Letter dated 9 August 2003 to Dave Clarke from Flt Lt Peter 'Digger' Dell, ex RAF, 23 Squadron
". . . I cannot be more explicit over the date [of the
incident] ...but although my logbook says the 14th I believe this
is a mistake and it was the evening of the 13th [August 1956].
"I am certain it was the evening sortie (1810 take off from Waterbeach). We were around 35,000 ft when Neatishead asked if we could identify a bogie.
"After a little toing and froing I got a contact which I estimated to be approx 80,000 ft and climbing. For its day the Venom could climb relatively well but not that well!
"The next day I heard that another crew had been scrambled; I think it was Dave Chambers and John Brady, and from a subsequent conversation it appears the object had descended and was then being tracked by Lakenheath radar at approximatey 4,000 feet. Their scramble was I believe in the early hours of the morning.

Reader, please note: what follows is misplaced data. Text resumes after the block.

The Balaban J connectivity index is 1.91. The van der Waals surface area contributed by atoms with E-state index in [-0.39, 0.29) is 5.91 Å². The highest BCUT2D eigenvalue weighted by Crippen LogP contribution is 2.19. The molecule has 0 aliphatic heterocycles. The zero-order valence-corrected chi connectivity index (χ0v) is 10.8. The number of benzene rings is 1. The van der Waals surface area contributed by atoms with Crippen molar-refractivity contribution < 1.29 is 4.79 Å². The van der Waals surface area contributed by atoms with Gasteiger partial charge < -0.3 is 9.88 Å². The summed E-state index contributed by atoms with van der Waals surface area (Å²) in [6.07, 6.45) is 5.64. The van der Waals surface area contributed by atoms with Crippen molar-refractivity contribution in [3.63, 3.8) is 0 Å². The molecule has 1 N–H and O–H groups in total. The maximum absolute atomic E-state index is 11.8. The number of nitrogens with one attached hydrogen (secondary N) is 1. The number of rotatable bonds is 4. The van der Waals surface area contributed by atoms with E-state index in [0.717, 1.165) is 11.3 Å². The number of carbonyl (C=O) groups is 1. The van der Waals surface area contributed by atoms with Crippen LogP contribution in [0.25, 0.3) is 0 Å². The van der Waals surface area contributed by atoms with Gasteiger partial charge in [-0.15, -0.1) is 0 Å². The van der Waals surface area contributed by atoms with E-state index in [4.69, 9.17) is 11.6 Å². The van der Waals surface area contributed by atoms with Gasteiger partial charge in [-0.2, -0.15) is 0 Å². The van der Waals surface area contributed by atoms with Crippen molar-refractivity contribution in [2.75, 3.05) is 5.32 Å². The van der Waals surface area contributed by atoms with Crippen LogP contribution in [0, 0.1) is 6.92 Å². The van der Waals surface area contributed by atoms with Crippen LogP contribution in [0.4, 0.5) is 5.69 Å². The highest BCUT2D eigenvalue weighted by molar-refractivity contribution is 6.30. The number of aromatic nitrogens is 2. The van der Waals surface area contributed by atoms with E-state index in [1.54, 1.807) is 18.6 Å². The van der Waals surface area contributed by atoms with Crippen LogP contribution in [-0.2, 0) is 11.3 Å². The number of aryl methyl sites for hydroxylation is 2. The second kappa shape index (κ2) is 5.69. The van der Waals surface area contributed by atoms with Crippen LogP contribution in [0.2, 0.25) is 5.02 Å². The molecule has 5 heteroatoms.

"The immediate summation of all the crews concerned was that it was a Meteorological Balloon, judging from its rapid vertical movements and virtually nil horizontal (other than wind speed).
"The affair was quickly forgotten and put down as another example of our transatlantic cousins getting their knickers in a twist over yet another U.F.O. (they don't change).
"As you can imagine, your letter was a complete blast from the past. I cannot believe people are making such a big fuss about this incident, it was something and nothing."
Dell's logbook entry for August 14 1956 (but see above) names the pilot as Flying Officer [George] Sandman, and gives time of take off as 1810 with a flying time of 1 hour and ten minutes. The flight is described as NFT (night flying training) and MLPI's (mid-level practice interceptions).